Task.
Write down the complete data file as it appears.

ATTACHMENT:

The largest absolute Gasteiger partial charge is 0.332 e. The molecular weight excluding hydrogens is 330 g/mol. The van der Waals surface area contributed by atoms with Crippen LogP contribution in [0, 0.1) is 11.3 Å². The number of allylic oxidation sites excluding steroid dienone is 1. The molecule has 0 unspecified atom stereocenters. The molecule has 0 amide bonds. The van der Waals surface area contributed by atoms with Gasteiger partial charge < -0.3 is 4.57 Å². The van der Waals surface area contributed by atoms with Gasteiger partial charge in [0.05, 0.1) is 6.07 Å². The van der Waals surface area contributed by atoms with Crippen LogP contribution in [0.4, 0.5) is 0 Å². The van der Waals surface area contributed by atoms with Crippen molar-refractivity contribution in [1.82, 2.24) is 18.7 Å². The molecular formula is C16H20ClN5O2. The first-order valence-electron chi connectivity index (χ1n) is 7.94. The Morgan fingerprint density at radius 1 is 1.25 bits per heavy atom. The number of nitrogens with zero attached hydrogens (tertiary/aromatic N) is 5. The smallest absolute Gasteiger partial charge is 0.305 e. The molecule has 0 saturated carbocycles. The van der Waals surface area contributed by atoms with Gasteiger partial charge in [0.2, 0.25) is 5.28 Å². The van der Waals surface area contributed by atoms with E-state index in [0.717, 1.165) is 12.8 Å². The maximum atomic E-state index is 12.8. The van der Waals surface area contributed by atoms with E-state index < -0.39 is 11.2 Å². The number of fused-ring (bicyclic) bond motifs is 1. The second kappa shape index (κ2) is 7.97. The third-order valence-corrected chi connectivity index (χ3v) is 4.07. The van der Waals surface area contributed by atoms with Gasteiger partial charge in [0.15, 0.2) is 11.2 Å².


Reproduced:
The largest absolute Gasteiger partial charge is 0.332 e. The molecular weight excluding hydrogens is 330 g/mol. The van der Waals surface area contributed by atoms with Crippen LogP contribution in [0, 0.1) is 11.3 Å². The number of allylic oxidation sites excluding steroid dienone is 1. The molecule has 0 unspecified atom stereocenters. The molecule has 0 amide bonds. The van der Waals surface area contributed by atoms with Gasteiger partial charge < -0.3 is 4.57 Å². The van der Waals surface area contributed by atoms with Gasteiger partial charge in [0.05, 0.1) is 6.07 Å². The van der Waals surface area contributed by atoms with Crippen LogP contribution in [0.4, 0.5) is 0 Å². The van der Waals surface area contributed by atoms with Crippen molar-refractivity contribution in [1.82, 2.24) is 18.7 Å². The molecular formula is C16H20ClN5O2. The first-order valence-electron chi connectivity index (χ1n) is 7.94. The Morgan fingerprint density at radius 1 is 1.25 bits per heavy atom. The number of nitrogens with zero attached hydrogens (tertiary/aromatic N) is 5. The smallest absolute Gasteiger partial charge is 0.305 e. The molecule has 0 saturated carbocycles. The van der Waals surface area contributed by atoms with Gasteiger partial charge in [0.2, 0.25) is 5.28 Å². The van der Waals surface area contributed by atoms with E-state index in [0.717, 1.165) is 12.8 Å². The maximum atomic E-state index is 12.8. The van der Waals surface area contributed by atoms with E-state index < -0.39 is 11.2 Å². The number of fused-ring (bicyclic) bond motifs is 1. The second kappa shape index (κ2) is 7.97. The third-order valence-corrected chi connectivity index (χ3v) is 4.07. The van der Waals surface area contributed by atoms with Gasteiger partial charge in [0.15, 0.2) is 11.2 Å².